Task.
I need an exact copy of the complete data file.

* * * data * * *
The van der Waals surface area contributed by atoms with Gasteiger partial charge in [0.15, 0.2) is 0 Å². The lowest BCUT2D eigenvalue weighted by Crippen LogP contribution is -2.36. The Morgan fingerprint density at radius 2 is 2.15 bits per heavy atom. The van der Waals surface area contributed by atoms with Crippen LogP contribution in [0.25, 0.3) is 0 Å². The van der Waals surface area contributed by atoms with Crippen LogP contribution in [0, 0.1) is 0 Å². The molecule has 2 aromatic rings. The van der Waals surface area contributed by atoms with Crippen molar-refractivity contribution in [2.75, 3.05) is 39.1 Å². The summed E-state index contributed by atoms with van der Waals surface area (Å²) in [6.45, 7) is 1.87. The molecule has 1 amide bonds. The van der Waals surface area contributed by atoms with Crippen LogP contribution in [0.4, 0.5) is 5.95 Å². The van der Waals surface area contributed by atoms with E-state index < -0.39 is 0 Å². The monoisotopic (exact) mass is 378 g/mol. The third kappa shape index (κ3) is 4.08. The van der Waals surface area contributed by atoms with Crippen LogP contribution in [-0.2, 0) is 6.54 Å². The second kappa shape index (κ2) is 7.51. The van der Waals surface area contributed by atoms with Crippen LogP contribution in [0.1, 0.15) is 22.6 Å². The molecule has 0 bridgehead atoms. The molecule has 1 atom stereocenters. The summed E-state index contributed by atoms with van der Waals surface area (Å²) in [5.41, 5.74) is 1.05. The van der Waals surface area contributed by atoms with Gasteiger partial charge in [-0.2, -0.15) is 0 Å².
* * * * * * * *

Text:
The van der Waals surface area contributed by atoms with Gasteiger partial charge in [0.15, 0.2) is 0 Å². The lowest BCUT2D eigenvalue weighted by Crippen LogP contribution is -2.36. The Morgan fingerprint density at radius 2 is 2.15 bits per heavy atom. The van der Waals surface area contributed by atoms with Crippen LogP contribution in [0.25, 0.3) is 0 Å². The van der Waals surface area contributed by atoms with Crippen LogP contribution in [0, 0.1) is 0 Å². The molecule has 2 aromatic rings. The van der Waals surface area contributed by atoms with Crippen molar-refractivity contribution in [2.75, 3.05) is 39.1 Å². The summed E-state index contributed by atoms with van der Waals surface area (Å²) in [6.45, 7) is 1.87. The molecule has 1 amide bonds. The van der Waals surface area contributed by atoms with Crippen LogP contribution in [0.4, 0.5) is 5.95 Å². The van der Waals surface area contributed by atoms with E-state index < -0.39 is 0 Å². The monoisotopic (exact) mass is 378 g/mol. The third kappa shape index (κ3) is 4.08. The van der Waals surface area contributed by atoms with Crippen LogP contribution in [-0.2, 0) is 6.54 Å². The second kappa shape index (κ2) is 7.51. The van der Waals surface area contributed by atoms with Crippen LogP contribution in [0.1, 0.15) is 22.6 Å². The molecule has 0 bridgehead atoms. The molecule has 1 atom stereocenters. The summed E-state index contributed by atoms with van der Waals surface area (Å²) in [5.41, 5.74) is 1.05. The van der Waals surface area contributed by atoms with Gasteiger partial charge in [-0.2, -0.15) is 0 Å².